Poll: Strong majority favors banning flavored vaping products

Poll: Strong majority favors banning flavored vaping products
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A strong majority of voters say they have significant health concerns about vaping and support banning candy and fruit flavors, according to the latest Harvard CAPS/Harris poll.

The survey found that 77 percent of voters say they have “significant” concerns about vaping, a figure that is nearly identical among Republicans, Democrats, independents, men and women.

The Trump administration announced Thursday it would ban certain flavors of cartridge-based e-cigarettes that are popular among young people.


Seventy-two percent of voters surveyed support banning candy and fruit-flavored vapes, which are popular with young people.

Ninety-five percent said that vaping should be illegal for children under the age of 18, and the poll is split 50-50 on whether vaping should be allowed for adults.

“The polling shows considerable public concern about vaping with universal support for bans on kids and very strong support for the ban of on flavors popular with kids,” said Harvard CAPS/Harris polling director Mark PennMark PennPoll: 30 percent of Americans say they approve of the job Congress is doing Majority of voters say Biden is unable to handle issues with Russia, China: poll Biden approval rating hits new low: poll MORE. “The concern is so great that the public is split on a complete ban even for adults, with a majority of women supporting the ban outright." 

The Trump administration will allow the manufacture and sale of menthol and tobacco-flavored products, but companies have 30 days to stop selling other flavors of cartridge-based e-cigarettes.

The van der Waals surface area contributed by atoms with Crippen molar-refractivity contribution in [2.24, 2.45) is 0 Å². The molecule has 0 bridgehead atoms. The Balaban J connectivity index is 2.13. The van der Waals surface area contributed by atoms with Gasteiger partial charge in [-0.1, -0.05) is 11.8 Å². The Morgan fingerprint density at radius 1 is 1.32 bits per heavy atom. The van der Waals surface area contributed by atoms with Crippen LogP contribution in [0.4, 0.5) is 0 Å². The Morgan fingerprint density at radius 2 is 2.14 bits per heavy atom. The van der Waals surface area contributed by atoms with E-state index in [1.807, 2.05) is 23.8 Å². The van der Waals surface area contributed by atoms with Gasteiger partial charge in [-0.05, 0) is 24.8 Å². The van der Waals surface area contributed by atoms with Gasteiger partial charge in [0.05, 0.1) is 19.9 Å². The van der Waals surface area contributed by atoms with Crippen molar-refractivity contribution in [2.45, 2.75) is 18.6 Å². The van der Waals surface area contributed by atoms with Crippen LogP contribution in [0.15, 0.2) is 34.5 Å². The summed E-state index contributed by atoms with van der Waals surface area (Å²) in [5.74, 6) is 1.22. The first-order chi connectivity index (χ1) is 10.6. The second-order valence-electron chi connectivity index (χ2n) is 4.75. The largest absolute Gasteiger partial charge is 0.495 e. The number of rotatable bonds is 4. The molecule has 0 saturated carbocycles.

The move, announced by Health and Human Services Secretary Alex Azar, is meant to combat a surge of youth vaping but stops short of a proposal floated by Trump in late 2019. The administration had previously said it would ban every flavor of e-cigarettes except for tobacco.

“By prioritizing enforcement against the products that are most widely used by children, our action today seeks to strike the right public health balance by maintaining e-cigarettes as a potential off-ramp for adults using combustible tobacco while ensuring these products don’t provide an on-ramp to nicotine addiction for our youth,” Azar said in a statement.

The Harvard CAPS/Harris Poll survey was conducted online within the U.S. among a representative sample of 2,010 registered voters between Dec. 27 and Dec. 29 by the Harris Poll. 

Results were weighted for age within gender, region, race/ethnicity, marital status, household size, income, employment, education, political party and political ideology where necessary to align them with their actual proportions in the population. Propensity score weighting was also used to adjust for respondents’ propensity to be online.

The sampling margin of error of the poll is 2 percentage points.